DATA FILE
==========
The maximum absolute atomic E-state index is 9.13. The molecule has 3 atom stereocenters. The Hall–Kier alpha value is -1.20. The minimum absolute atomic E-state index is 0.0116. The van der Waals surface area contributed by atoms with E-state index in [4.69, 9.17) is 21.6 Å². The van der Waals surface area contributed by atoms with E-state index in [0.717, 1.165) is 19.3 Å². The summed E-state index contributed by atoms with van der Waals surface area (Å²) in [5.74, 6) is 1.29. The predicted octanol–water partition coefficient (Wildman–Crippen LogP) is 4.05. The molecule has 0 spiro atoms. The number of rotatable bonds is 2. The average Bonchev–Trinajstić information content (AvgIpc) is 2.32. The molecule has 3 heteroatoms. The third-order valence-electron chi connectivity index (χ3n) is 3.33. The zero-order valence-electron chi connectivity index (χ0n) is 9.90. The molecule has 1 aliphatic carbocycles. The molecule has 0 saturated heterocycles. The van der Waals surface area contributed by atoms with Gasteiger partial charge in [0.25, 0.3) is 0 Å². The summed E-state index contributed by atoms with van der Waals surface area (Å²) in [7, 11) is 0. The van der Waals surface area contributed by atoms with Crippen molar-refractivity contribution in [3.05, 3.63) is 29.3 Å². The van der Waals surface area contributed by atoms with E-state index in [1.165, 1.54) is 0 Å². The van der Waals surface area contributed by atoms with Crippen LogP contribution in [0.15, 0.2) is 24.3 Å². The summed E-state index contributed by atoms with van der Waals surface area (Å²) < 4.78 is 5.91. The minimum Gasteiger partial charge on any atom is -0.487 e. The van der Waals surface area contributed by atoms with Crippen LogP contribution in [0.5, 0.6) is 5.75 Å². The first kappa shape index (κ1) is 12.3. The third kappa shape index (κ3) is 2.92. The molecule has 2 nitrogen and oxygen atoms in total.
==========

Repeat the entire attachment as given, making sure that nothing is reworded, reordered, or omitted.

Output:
The maximum absolute atomic E-state index is 9.13. The molecule has 3 atom stereocenters. The Hall–Kier alpha value is -1.20. The minimum absolute atomic E-state index is 0.0116. The van der Waals surface area contributed by atoms with E-state index in [4.69, 9.17) is 21.6 Å². The van der Waals surface area contributed by atoms with E-state index in [0.717, 1.165) is 19.3 Å². The summed E-state index contributed by atoms with van der Waals surface area (Å²) in [5.74, 6) is 1.29. The predicted octanol–water partition coefficient (Wildman–Crippen LogP) is 4.05. The molecule has 0 spiro atoms. The number of rotatable bonds is 2. The average Bonchev–Trinajstić information content (AvgIpc) is 2.32. The molecule has 3 heteroatoms. The third-order valence-electron chi connectivity index (χ3n) is 3.33. The zero-order valence-electron chi connectivity index (χ0n) is 9.90. The molecule has 1 aliphatic carbocycles. The molecule has 0 saturated heterocycles. The van der Waals surface area contributed by atoms with Gasteiger partial charge in [0.25, 0.3) is 0 Å². The summed E-state index contributed by atoms with van der Waals surface area (Å²) in [7, 11) is 0. The van der Waals surface area contributed by atoms with Crippen molar-refractivity contribution in [3.05, 3.63) is 29.3 Å². The van der Waals surface area contributed by atoms with E-state index in [1.165, 1.54) is 0 Å². The van der Waals surface area contributed by atoms with Crippen LogP contribution in [0.15, 0.2) is 24.3 Å². The summed E-state index contributed by atoms with van der Waals surface area (Å²) < 4.78 is 5.91. The minimum Gasteiger partial charge on any atom is -0.487 e. The van der Waals surface area contributed by atoms with Crippen LogP contribution in [0.5, 0.6) is 5.75 Å². The first kappa shape index (κ1) is 12.3. The third kappa shape index (κ3) is 2.92. The molecule has 2 nitrogen and oxygen atoms in total.